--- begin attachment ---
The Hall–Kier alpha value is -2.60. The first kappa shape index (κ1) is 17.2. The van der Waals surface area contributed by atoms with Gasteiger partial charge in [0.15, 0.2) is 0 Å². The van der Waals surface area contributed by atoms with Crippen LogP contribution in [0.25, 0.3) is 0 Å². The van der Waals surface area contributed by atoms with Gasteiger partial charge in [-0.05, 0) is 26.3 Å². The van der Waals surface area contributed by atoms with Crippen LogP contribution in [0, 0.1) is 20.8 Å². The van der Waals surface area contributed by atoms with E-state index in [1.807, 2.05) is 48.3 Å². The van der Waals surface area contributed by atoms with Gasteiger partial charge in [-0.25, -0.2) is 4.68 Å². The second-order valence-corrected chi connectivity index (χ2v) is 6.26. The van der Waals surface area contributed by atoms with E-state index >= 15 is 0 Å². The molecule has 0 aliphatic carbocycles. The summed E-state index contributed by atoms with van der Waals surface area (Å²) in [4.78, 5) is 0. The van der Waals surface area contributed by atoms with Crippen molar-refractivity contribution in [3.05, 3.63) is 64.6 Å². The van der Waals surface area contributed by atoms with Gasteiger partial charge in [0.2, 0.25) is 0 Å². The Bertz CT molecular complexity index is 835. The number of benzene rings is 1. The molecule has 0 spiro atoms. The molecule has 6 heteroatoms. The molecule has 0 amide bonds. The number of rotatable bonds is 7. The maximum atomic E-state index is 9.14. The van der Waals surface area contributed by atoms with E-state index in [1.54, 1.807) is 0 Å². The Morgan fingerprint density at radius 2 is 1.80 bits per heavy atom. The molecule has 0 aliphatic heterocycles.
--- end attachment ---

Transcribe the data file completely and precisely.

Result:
The Hall–Kier alpha value is -2.60. The first kappa shape index (κ1) is 17.2. The van der Waals surface area contributed by atoms with Gasteiger partial charge in [0.15, 0.2) is 0 Å². The van der Waals surface area contributed by atoms with Crippen LogP contribution in [0.25, 0.3) is 0 Å². The van der Waals surface area contributed by atoms with Gasteiger partial charge in [-0.05, 0) is 26.3 Å². The van der Waals surface area contributed by atoms with Crippen LogP contribution in [0, 0.1) is 20.8 Å². The van der Waals surface area contributed by atoms with E-state index in [1.807, 2.05) is 48.3 Å². The van der Waals surface area contributed by atoms with Gasteiger partial charge in [-0.25, -0.2) is 4.68 Å². The second-order valence-corrected chi connectivity index (χ2v) is 6.26. The van der Waals surface area contributed by atoms with E-state index >= 15 is 0 Å². The molecule has 0 aliphatic carbocycles. The summed E-state index contributed by atoms with van der Waals surface area (Å²) in [4.78, 5) is 0. The van der Waals surface area contributed by atoms with Crippen molar-refractivity contribution in [3.05, 3.63) is 64.6 Å². The van der Waals surface area contributed by atoms with Gasteiger partial charge in [0.2, 0.25) is 0 Å². The Bertz CT molecular complexity index is 835. The number of benzene rings is 1. The molecule has 0 spiro atoms. The molecule has 6 heteroatoms. The molecule has 0 amide bonds. The number of rotatable bonds is 7. The maximum atomic E-state index is 9.14. The van der Waals surface area contributed by atoms with E-state index in [1.54, 1.807) is 0 Å². The Morgan fingerprint density at radius 2 is 1.80 bits per heavy atom. The molecule has 0 aliphatic heterocycles.